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A lovely example of one of "Fores's Marine Sketches," this showing the steam yacht "Alexandria," which was built for Tsar of Russia in England. The yacht, shows steaming by a number of other ships and a light-boat, appears sleek and luxurious. A pair of small boats with fishermen using a net appear in the foreground. A very good example of British marine art from the middle of the nineteenth century. $1,200
"On The Mississippi." New York: Currier & Ives, 1869. Lithograph. Orginal hand color. Small folio; 8 x 12 1/2. Wide margins. Very good condition. C:4606.
A classic small folio, Currier & Ives Mississippi paddlewheeler print. JT OUT ON APPROVAL
"Midnight Race On The Mississippi." New York: Currier & Ives, 1875. Lithograph. Original hand color. Small folio. 9 x 13 1/4. Very good condition. C:4117. New Best 50: 9.
The most popular of the small folio Currier & Ives paddle-wheeler prints, this was voted as the #9 best small folio print in the American Historical Print Collectors Society New Best 50 vote in 1988. JT OUT ON APPROVAL
"The magnificent new Steamer Puritan, built of steel and iron." Currier & Ives, 1889. Medium folio. 9 1/2 x 14 7/8. C:3874. $1,800
Go to listing of other Currier & Ives nautical prints
Charles Parsons. "The Grandest Palace Drawing Room Steamers In The World, Drew and St. John, Of the People's Evening Line Between New York & Albany, Passing on the Hudson." New York: Currier & Ives, 1878. Large folio. 21 x 34 1/2. Tinted lithograph with hand highlights. A few short repaired tears at edges. Overall, very good condition. C:2541.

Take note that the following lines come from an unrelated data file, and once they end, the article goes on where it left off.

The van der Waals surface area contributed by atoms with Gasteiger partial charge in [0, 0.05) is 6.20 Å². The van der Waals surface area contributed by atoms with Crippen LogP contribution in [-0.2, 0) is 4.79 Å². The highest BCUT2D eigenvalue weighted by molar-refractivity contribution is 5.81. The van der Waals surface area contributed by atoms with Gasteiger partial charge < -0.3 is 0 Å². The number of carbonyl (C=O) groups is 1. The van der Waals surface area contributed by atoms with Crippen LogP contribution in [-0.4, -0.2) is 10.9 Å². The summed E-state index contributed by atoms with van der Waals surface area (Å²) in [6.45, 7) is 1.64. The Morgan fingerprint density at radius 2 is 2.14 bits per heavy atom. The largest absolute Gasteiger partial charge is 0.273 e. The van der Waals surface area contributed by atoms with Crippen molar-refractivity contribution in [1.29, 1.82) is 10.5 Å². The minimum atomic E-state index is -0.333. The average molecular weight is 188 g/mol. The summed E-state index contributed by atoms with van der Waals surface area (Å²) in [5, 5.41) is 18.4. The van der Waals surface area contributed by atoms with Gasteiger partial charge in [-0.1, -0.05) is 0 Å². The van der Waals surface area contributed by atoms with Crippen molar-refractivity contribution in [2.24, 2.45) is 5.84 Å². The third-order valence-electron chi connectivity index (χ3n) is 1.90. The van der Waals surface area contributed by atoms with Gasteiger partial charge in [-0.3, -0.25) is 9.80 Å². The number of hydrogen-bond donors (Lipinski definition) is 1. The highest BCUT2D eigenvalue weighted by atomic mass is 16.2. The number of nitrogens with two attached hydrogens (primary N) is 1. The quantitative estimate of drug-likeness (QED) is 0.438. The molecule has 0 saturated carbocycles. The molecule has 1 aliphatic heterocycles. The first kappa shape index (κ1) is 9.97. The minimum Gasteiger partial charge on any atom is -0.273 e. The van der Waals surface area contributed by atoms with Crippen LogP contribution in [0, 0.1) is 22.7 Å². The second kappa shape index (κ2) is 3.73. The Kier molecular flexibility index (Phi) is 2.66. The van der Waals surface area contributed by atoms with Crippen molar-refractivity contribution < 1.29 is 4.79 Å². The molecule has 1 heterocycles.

One of the most dramatic Currier & Ives steamer images, showing the impressive pair of steamers used by the People's Evening Line for their run on the Hudson. These were very large ships built for passenger comfort and amenities. The ships are shown steaming in opposite directions so that impressive detail could be shown of the both the bow and the stern areas of these wonderful ships. $4,800
Otto Kuhler. "Heavy Weather." 13 x 9 1/2. Etching. Signed in pencil. Very good condition.
Although best known for his industrial designs, Otto Kuhler (1894- 1977) is well regarded as a fine artist and draftsman. Born in Germany, Kuhler was the sole heir to his family's successful steel business, Kuhler Forges. After WWI however, the business and his family's fortune were in ruins. After living briefly in Dusseldorf, and partly due to the advice of friend Joseph Pennell, he took up etching and emigrated to the States in 1923. Otto Kuhler's etchings of begrimed industry sprang from the same optimistic response to technology that led to his colorful streamlined designs for the Milwaukee, Lehigh and other railroads in the 1930's. His prints bridge art and industry, freely-sketched scenes that celebrate precise engineering and industrial might. This merging of industry and art proved so successful that after years of submitting designs, a locomotive based on Kuhler's designs was built. The engine, Hiawatha, rolled out of the Schenectady, New York yard in May, 1935. It was the first streamlined steam locomotive to be built from scratch in America. This signaled the start of the next phase of his career- as a successful industrial designer. $850
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